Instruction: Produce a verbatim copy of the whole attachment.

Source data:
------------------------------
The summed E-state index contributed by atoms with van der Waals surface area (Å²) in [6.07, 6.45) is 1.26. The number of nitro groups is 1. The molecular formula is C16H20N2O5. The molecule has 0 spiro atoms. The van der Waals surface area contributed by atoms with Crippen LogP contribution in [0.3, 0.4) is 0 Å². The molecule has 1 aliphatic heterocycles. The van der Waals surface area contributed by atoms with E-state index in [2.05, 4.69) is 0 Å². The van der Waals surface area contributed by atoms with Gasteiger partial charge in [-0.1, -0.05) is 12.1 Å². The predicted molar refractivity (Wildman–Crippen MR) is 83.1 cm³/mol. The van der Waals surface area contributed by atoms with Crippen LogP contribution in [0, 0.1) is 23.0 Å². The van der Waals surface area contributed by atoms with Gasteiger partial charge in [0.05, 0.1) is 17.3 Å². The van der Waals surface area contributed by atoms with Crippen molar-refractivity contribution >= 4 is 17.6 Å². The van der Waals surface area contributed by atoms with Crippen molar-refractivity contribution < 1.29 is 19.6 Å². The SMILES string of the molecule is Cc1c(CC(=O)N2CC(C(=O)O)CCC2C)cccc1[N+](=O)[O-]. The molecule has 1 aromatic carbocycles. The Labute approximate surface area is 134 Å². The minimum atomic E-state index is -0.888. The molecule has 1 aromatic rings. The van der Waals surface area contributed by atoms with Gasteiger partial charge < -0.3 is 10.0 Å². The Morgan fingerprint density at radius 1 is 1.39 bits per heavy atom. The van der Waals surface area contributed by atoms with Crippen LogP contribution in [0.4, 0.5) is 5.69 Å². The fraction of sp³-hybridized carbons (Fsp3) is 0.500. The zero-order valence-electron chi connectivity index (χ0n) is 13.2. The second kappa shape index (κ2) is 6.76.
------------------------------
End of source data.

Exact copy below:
The summed E-state index contributed by atoms with van der Waals surface area (Å²) in [6.07, 6.45) is 1.26. The number of nitro groups is 1. The molecular formula is C16H20N2O5. The molecule has 0 spiro atoms. The van der Waals surface area contributed by atoms with Crippen LogP contribution in [0.3, 0.4) is 0 Å². The molecule has 1 aliphatic heterocycles. The van der Waals surface area contributed by atoms with E-state index in [2.05, 4.69) is 0 Å². The van der Waals surface area contributed by atoms with Gasteiger partial charge in [-0.1, -0.05) is 12.1 Å². The predicted molar refractivity (Wildman–Crippen MR) is 83.1 cm³/mol. The van der Waals surface area contributed by atoms with Crippen LogP contribution in [0, 0.1) is 23.0 Å². The van der Waals surface area contributed by atoms with Gasteiger partial charge in [0.05, 0.1) is 17.3 Å². The van der Waals surface area contributed by atoms with Crippen molar-refractivity contribution >= 4 is 17.6 Å². The van der Waals surface area contributed by atoms with Crippen molar-refractivity contribution < 1.29 is 19.6 Å². The SMILES string of the molecule is Cc1c(CC(=O)N2CC(C(=O)O)CCC2C)cccc1[N+](=O)[O-]. The molecule has 1 aromatic carbocycles. The Labute approximate surface area is 134 Å². The minimum atomic E-state index is -0.888. The molecule has 1 aromatic rings. The van der Waals surface area contributed by atoms with Gasteiger partial charge < -0.3 is 10.0 Å². The Morgan fingerprint density at radius 1 is 1.39 bits per heavy atom. The van der Waals surface area contributed by atoms with Crippen LogP contribution in [0.4, 0.5) is 5.69 Å². The fraction of sp³-hybridized carbons (Fsp3) is 0.500. The zero-order valence-electron chi connectivity index (χ0n) is 13.2. The second kappa shape index (κ2) is 6.76.